2. Haven't read other Chopin biographies yet (otherwise will claim to be the "biggest fan") so don't know how this one compared to others.
3. Did read "Chopin's Letter". I'll go back to read that again because this book helped me a lot understanding all the names and their roles, and the context when a letter was written.
4. English is my second language. Since this book is very readable and easy to follow for me, you might find it too plainly written but I really doubt that'll be the case.
You'll appreciate this book if you are close to my situation.
Submitted on a special day -- October 17.
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40 of 48 people found the following review helpful By Julian Grant on March 28, 2000
Format: Paperback
To concentrate on Chopin's time in Paris, and to try and trace his connections and acquaintances in that extraordinarily fertile artistic stamping ground, is a very good idea and focus for a biography of Chopin's short life. It is a fascinating milieu and it says a great deal for the facts uncovered here that the story can survive a verbose and gushing written style, and some factual carelessness. One is confronted time and time again by statements such as these: 'The year 1834 was a good one for Chopin whose life, like the chord spread of an arpeggio, went alternatively from the bottom upwards or from the top downwards'. Or the final sentence in the whole book, a summing-up: 'Frederick Chopin gave the world a treasure in music. The world gave Chopin a treasure in human beings'. This is typicalof the windy flow that so impedes the sense in this book. Don't editors read this stuff before it gets into print?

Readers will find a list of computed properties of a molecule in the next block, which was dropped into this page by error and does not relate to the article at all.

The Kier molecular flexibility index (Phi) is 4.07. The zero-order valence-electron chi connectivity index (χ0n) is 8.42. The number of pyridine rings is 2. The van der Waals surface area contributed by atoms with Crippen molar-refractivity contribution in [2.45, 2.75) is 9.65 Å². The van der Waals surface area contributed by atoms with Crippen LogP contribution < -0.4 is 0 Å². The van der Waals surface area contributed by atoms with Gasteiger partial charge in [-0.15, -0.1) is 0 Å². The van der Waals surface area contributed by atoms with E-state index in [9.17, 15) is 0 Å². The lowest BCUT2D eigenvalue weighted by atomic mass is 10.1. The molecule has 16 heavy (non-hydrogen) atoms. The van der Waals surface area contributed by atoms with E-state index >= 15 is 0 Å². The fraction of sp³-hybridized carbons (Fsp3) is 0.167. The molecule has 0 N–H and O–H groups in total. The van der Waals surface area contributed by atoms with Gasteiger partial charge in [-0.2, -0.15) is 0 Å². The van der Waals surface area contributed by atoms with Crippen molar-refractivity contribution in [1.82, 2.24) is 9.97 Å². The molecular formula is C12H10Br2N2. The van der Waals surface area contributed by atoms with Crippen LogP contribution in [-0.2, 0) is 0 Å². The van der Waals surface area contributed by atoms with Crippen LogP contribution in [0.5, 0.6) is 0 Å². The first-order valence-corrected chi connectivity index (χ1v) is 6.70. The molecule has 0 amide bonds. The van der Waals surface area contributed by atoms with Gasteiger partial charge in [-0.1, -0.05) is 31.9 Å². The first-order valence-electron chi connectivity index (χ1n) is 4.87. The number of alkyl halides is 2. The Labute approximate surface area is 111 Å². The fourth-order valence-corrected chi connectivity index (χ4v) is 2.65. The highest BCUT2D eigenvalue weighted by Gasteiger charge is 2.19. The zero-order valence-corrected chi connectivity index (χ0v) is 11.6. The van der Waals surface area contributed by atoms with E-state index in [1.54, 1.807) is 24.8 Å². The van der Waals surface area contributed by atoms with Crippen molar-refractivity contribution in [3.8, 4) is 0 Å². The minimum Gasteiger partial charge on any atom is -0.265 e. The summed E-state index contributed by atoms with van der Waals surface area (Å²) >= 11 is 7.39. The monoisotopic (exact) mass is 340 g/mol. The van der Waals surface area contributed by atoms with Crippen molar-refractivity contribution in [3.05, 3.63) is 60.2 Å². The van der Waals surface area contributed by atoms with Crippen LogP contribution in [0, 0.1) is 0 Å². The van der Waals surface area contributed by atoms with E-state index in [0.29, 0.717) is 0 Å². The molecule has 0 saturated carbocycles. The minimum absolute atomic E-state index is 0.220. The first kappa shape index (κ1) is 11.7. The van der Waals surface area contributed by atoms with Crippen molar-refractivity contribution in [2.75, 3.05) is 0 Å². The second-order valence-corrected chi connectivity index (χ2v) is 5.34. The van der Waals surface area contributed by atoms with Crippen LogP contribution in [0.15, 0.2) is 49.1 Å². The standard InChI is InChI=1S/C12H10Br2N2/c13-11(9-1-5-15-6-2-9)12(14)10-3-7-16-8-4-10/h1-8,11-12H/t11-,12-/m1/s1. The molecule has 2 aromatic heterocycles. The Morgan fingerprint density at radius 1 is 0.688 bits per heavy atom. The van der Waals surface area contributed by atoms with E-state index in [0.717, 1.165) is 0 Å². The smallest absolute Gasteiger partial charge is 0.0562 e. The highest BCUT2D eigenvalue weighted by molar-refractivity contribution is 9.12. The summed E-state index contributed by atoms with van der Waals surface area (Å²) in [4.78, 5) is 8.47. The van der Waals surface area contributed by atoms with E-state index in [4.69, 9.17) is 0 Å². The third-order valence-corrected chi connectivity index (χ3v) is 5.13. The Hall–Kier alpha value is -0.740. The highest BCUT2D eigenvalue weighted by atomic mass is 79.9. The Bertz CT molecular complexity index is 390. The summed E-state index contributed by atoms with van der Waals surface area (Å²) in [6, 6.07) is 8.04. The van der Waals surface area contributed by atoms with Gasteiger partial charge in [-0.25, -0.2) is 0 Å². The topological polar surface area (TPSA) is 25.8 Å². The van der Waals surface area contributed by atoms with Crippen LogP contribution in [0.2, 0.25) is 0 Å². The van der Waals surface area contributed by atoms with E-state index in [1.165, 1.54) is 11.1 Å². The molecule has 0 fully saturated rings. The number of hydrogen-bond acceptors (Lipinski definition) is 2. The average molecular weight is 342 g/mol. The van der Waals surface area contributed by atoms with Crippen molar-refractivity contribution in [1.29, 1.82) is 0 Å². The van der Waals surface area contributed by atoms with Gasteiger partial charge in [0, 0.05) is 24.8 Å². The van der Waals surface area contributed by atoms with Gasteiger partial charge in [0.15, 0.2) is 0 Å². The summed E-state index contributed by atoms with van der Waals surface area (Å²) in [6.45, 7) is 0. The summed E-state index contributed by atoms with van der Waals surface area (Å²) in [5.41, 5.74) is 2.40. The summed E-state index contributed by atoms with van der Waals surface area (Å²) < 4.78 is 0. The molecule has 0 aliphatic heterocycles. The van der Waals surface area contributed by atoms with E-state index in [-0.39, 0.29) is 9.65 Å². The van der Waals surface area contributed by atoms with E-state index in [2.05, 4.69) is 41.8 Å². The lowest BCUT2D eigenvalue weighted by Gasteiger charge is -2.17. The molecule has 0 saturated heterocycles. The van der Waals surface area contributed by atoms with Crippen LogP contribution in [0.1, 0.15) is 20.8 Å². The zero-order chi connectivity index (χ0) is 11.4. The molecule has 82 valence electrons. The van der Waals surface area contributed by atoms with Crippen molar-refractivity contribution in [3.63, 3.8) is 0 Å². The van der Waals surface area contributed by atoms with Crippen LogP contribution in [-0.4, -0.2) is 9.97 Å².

Factually, the book falls down particularly badly when dealing with matters musical; for example we are told: 'Hector Berlioz made Romanticism's breakthrough in 1825 when he conducted a performance of his requiem at Saint-Roch Church. No performance of such magnitude and venturesome boldness had ever been presented before'. A muddle here - Berlioz's Requiem was written in 1837 and first performed at 'Les Invalides', and yes, did poleaxe the musical world. There was a Berlioz performance at St.Roch Church in 1825 - that was the Mass, an immature and not particularly large scale work (recently rediscovered and performed by John Eliot Gardiner) which Berlioz himself discarded after one performance, and which had no widespread impact. Also, the idea that Romanticism suddenly took everyone by surprise is fatuous.